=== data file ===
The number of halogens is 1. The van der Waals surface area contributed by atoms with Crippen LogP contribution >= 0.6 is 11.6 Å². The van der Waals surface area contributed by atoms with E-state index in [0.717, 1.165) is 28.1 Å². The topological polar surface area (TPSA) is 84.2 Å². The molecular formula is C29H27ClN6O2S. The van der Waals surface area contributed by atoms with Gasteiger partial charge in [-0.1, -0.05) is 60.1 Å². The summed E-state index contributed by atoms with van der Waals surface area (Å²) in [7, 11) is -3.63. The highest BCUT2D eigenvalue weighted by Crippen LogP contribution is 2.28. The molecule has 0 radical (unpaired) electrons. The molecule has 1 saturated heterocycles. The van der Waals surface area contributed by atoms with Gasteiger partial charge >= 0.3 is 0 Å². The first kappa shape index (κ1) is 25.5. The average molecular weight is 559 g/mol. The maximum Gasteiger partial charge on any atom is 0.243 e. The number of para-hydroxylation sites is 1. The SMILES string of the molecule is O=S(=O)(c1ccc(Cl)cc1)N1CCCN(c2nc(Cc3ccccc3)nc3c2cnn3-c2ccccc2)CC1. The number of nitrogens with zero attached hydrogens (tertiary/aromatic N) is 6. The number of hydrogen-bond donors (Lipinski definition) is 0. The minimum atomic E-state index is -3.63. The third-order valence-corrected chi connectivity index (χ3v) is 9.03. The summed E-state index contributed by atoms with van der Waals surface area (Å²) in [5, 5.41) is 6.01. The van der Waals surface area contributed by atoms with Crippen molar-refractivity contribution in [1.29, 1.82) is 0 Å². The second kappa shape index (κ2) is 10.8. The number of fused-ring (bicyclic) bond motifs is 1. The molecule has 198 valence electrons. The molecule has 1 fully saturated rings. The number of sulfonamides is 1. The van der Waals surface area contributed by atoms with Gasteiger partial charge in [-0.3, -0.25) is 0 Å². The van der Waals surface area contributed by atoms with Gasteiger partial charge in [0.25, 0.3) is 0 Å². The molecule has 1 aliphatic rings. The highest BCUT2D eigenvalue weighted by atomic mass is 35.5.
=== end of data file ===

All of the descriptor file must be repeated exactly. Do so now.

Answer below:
The number of halogens is 1. The van der Waals surface area contributed by atoms with Crippen LogP contribution >= 0.6 is 11.6 Å². The van der Waals surface area contributed by atoms with E-state index in [0.717, 1.165) is 28.1 Å². The topological polar surface area (TPSA) is 84.2 Å². The molecular formula is C29H27ClN6O2S. The van der Waals surface area contributed by atoms with Gasteiger partial charge in [-0.1, -0.05) is 60.1 Å². The summed E-state index contributed by atoms with van der Waals surface area (Å²) in [7, 11) is -3.63. The highest BCUT2D eigenvalue weighted by Crippen LogP contribution is 2.28. The molecule has 0 radical (unpaired) electrons. The molecule has 1 saturated heterocycles. The van der Waals surface area contributed by atoms with Gasteiger partial charge >= 0.3 is 0 Å². The first kappa shape index (κ1) is 25.5. The average molecular weight is 559 g/mol. The maximum Gasteiger partial charge on any atom is 0.243 e. The number of para-hydroxylation sites is 1. The SMILES string of the molecule is O=S(=O)(c1ccc(Cl)cc1)N1CCCN(c2nc(Cc3ccccc3)nc3c2cnn3-c2ccccc2)CC1. The number of nitrogens with zero attached hydrogens (tertiary/aromatic N) is 6. The number of hydrogen-bond donors (Lipinski definition) is 0. The minimum atomic E-state index is -3.63. The third-order valence-corrected chi connectivity index (χ3v) is 9.03. The summed E-state index contributed by atoms with van der Waals surface area (Å²) in [5, 5.41) is 6.01. The van der Waals surface area contributed by atoms with Crippen molar-refractivity contribution in [1.29, 1.82) is 0 Å². The second kappa shape index (κ2) is 10.8. The number of fused-ring (bicyclic) bond motifs is 1. The molecule has 198 valence electrons. The molecule has 1 fully saturated rings. The number of sulfonamides is 1. The van der Waals surface area contributed by atoms with Gasteiger partial charge in [-0.3, -0.25) is 0 Å². The van der Waals surface area contributed by atoms with Gasteiger partial charge in [0.25, 0.3) is 0 Å². The molecule has 1 aliphatic rings. The highest BCUT2D eigenvalue weighted by atomic mass is 35.5.